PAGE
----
• Be consistent in your words and actions.
  • Follow through with plans and initiatives.
  • Do not allow negligence or incompetence to continue.
  • Work with teachers who are reluctant to adopt the school’s vision.
  • If necessary, replace them with staff who will work with the vision.
  • Help teachers to understand and have empathy with parents.  Teachers are not usually trained in dealing with adults and may have trouble understanding parents’ views, especially if the teachers and parents are from very different ethnic or socioeconomic backgrounds.
  • Wherever possible show compassion towards teachers by allowing them flexibility and personal time in their work and spending time with them.
  • Be accessible.
  • Ask for feedback and be prepared to listen to it.

Some trust issues particular to technology

Try to create procedures which assume that stakeholders are trustworthy.  For example:

  • Remove requirements for teachers to ask permission to access particular websites.  Trust their professionalism.
  • Remove the requirement for young students to change passwords often.  It gets in the way of learning.
  • Rather than blocking access, which many older students can circumvent anyway, work on teaching digital citizenship skills.  Trust them to do the right thing.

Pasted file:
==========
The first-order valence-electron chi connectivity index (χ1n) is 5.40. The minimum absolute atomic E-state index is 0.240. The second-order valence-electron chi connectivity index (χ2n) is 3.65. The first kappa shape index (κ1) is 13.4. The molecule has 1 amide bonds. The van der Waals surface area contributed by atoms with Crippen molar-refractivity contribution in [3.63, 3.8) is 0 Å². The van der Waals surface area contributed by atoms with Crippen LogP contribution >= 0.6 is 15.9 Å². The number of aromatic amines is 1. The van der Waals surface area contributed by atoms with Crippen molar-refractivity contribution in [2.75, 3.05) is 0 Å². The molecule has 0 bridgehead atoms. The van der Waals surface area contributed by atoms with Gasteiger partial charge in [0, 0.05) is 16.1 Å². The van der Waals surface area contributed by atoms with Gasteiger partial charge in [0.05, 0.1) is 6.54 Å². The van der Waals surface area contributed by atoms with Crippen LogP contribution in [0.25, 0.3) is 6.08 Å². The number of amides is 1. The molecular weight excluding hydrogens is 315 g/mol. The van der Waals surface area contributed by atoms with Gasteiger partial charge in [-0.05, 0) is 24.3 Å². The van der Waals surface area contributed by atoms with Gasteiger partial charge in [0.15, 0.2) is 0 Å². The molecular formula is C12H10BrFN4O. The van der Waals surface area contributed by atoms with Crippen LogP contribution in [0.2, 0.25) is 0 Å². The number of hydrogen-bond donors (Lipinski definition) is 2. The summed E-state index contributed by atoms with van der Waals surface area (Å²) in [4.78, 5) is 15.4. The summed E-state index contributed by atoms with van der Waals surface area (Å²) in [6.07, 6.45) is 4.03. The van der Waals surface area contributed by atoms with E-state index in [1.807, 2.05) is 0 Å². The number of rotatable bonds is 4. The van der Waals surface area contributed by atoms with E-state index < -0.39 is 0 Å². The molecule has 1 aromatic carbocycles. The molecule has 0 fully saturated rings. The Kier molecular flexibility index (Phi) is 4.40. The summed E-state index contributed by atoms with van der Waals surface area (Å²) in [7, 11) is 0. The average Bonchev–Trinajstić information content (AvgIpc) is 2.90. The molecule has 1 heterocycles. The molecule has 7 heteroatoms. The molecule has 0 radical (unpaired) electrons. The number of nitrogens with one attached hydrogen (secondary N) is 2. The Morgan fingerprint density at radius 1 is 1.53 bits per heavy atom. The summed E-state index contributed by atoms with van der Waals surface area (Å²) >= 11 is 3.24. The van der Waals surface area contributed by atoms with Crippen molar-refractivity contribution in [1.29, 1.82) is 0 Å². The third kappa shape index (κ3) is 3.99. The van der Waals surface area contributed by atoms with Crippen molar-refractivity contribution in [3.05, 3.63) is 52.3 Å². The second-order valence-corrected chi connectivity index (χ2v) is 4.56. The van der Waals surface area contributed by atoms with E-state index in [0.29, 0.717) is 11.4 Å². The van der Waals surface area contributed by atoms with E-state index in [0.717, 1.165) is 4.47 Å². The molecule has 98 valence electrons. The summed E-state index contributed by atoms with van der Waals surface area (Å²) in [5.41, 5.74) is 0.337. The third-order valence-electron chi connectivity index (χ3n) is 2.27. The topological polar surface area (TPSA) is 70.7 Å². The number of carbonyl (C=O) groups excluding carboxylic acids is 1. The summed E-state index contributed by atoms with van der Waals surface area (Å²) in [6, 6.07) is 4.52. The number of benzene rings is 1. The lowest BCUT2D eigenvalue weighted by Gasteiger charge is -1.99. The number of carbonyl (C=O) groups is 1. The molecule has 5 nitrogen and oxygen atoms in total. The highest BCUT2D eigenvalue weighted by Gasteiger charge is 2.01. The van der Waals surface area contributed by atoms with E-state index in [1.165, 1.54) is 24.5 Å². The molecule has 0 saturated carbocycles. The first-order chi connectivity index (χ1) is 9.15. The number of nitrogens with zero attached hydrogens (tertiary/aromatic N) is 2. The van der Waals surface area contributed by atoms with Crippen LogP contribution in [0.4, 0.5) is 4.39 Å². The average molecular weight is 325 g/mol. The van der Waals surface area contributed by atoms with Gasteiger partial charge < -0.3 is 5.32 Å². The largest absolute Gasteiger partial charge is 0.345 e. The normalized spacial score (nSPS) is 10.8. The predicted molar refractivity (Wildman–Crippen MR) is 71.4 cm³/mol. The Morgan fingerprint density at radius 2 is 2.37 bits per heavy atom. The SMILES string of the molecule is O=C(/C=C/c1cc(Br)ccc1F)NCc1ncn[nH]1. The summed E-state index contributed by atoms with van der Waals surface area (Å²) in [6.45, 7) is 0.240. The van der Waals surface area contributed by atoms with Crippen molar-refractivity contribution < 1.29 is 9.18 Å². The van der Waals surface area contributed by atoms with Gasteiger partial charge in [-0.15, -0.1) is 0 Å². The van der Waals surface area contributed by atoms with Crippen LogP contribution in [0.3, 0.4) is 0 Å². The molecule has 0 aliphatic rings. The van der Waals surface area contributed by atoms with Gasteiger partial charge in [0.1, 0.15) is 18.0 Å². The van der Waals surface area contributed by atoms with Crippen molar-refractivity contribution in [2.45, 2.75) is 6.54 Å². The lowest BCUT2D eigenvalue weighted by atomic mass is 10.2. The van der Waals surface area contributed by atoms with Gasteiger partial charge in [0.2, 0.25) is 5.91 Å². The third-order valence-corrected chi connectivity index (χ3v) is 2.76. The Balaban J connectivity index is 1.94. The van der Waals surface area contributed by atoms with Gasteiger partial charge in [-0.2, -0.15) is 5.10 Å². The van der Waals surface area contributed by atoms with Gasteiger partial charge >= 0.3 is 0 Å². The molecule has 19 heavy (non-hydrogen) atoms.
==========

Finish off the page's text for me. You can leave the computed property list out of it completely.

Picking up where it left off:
• Involve parents in decision-making about their children’s educational technology use.  Respect their opinions and input.
  • Negotiate a technology “charter” with all stakeholders.  Help everyone understand the purpose of technology use in the school and have a say in how it will be used.

 

References and further reading

Brewster, C. & Railsback, J. (2003). Building trusting relationships for school improvement: Implications for Principals and Teachers. Office of Planning and Service Coordination. Northwest Regional Educational Laboratory.

Bryk, A. S., & Schneider, B. (2002). Trust in schools. A core resource for improvement. New York: Russell Sage Foundation.

Bryk, A. S., & Schneider, B. (2003). Trust in Schools: A Core Resource for School Reform. Educational Leadership, 60(6), 40-45.

Doda, N. (2011). Trust : The key to leading a learning school. Middle Level Leader. Retrieved from

Hoy, W.K. & DiPaola, M. (Eds.), Improving schools: studies in leadership and culture. Information Age Publishing.

Jacobs, J.E. and O’Gorman, K.L. (2012). The Learning Leader: Reflecting, Modeling, and Sharing. Eye On Education Inc.

Larkin, K., Finger, G., & Thompson, R. (2010). Student health and welfare in networked school communities. In M. Lee & G. Finger (Eds.), Developing a networked school community. A guide to realising the vision. (pp. 277-289). Camberwell: ACER.

Tschannen-Moran, M. (2004). Trust Matters: Leadership for Successful Schools. Wiley.

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3 thoughts on “How a culture of trust grows

  1. Pingback: Trust Story 3 (Student-Teacher) | Trust in education

  2. Pingback: Can I trust you? | Trust in education

  3. Pingback: Who’s going to trust first? | Trust in education